Tax season is an exciting time at the agency as the place buzzes with new faces and people excited about the free service.
Congratulations CSBG staff for a great community service.
SPOTLIGHT ON THE BOARD-MRS. SYLVIA DUNCAN
Many adjectives come to mind when you speak of Mrs. Shirley Duncan. Those being:
kind, gracious, considerate and giving of herself so others may strive for a better life.
Ms. Duncan has been a Board member for several years and is one of most loyal participants. She is always prepared for the meetings by reading the vast amount of information sent out before the scheduled meeting. She actively contributes to the meeting and is a vital part of the governance of this agency.
One important aspect of Mrs. Duncan is her selfless giving to those we serve. She has contributed vast amounts of clothing for children. These clothes are new and stylish so as not to bring any ridicule from peers. This act of helpfulness is truly the spirit of “it is more blessed to give than to receive.” Mrs. Duncan does this and never asks for any recognition or reward.
But Jesus said, “Suffer little children, and forbid them not, to come unto me: for of such is the kingdom of heaven.” Mrs. Duncan forbids them not and such is her kingdom of heaven.
Thank you Mrs. Duncan for all you do.
FOSTER GRANDPARENT PROGRAM FEATURED
As of April 13, 2015 FGP has 60 Foster Grandparent Volunteers enrolled, however there are only 57 volunteers that were active during this reporting period for a total of 6,774 hours @ $2.65 per hour = $17,951.10.
FGP is in the 9th month of the program year. Marcia Mullins, Director, will be collaborating with the CSM Business Office closely on the budget to ensure that we do not overspend in the stipend line. At the end of April we will look at the budget and make adjustment to the volunteer hours accordingly.
On April 1, 2015 the Foster Grandparent Program and the retired and Senior Volunteer Program participated in the annual Mayor’s Day Recognition, “Read to Me Day” at Welch Elementary School.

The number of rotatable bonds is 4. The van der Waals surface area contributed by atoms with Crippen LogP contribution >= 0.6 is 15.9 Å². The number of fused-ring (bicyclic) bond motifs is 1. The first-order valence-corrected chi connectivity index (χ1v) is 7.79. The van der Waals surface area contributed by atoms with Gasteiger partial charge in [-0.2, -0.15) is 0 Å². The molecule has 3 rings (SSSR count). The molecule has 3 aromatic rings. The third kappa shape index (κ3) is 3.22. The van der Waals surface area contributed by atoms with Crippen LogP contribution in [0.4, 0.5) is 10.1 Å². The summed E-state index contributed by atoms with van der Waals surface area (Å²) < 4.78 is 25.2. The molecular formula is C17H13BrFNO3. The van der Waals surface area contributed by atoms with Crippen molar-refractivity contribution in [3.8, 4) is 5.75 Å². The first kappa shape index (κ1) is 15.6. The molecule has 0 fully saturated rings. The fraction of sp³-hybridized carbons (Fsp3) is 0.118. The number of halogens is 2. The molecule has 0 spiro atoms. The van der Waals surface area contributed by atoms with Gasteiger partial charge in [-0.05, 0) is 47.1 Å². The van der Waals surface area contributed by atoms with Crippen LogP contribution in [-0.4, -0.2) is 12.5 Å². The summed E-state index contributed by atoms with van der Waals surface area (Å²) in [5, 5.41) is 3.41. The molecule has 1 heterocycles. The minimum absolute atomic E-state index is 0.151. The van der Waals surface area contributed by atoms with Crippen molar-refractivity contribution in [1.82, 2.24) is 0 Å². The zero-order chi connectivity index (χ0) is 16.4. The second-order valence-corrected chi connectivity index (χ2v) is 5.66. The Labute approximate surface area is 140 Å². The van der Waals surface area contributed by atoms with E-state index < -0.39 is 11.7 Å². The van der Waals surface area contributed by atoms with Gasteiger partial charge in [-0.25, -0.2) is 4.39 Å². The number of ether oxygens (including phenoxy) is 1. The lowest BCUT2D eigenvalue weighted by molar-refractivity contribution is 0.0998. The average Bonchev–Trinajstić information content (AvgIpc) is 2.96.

Mayor Heizer read to the children in two Pre-K Classes and passed out Easter Treat Bags for the children’s Easter Baskets. Since its conception over three decades ago, the Foster Grandparent Program has provided young and old the chance to grow together. Together, nearly 24,000 older Americans volunteer as Foster Grandparents. They give care and attention every day to more than 80,000 children and youth with special needs.
The Foster Grandparent Program is a volunteer program that offers seniors age 60 and older a paid non-taxable stipend to serve as mentors, tutors and caregivers for children and youth with special needs. Foster Grandparents serve 20 hours per week in community-based organizations such as elementary schools, hospitals, day care programs, after-school programs and Head Start programs.
FGP is a program with the sole intent of providing deserving children with a helping hand in their quest for an education and better life.
The healthyhabitathelp.com website and app was developed by CSM from a grant of just over $27,000. It is part of the Healthy Homes Project. The information on the website and application is an overview of potential hazards at residential properties and should be used for general guidance. It is the in the homeowner’s or prospective homebuyer’s interests to know what hazards are common, how they may be identified and how they might be corrected. Viewers of our website and also go to the following site for assistance: http://www.easywaystogogreen.com/wp-content/ART I WHAT YOU NEED TO KNOW BEFORE YOU BUY A HOUSE (Buyers, Sellers)
Potential Hazards With Remediation Steps from Website:
Electric and Magnetic Fields
Mold & Moisture
Private Well Water
Urea Formaldehyde Foam Insulation (UFFI)
PART II WHAT YOU NEED TO KNOW AFTER THE HOME IS OCCUPIED (Owners, Tenants, Landlords)Allergens & Asthma
Household Hazardous Waste
Pesticides in Pressure-Treated Wood
Finding a Licensed Home Inspector
Things to be Aware of with a Foreclosure
Healthy Home Websites
PART II APPENDIX
Lead Warning Statements/Residential Property Condition Disclosure Report Additional Resources
uploads/2013/05/asbestos-house.jpg. Home inspectors hired at the time of a house sale are not required to look for environmental hazards. They will make note of water damage that could lead to mold growth and may note other obvious environmental hazards. Individuals who conduct asbestos and lead inspections must be licensed.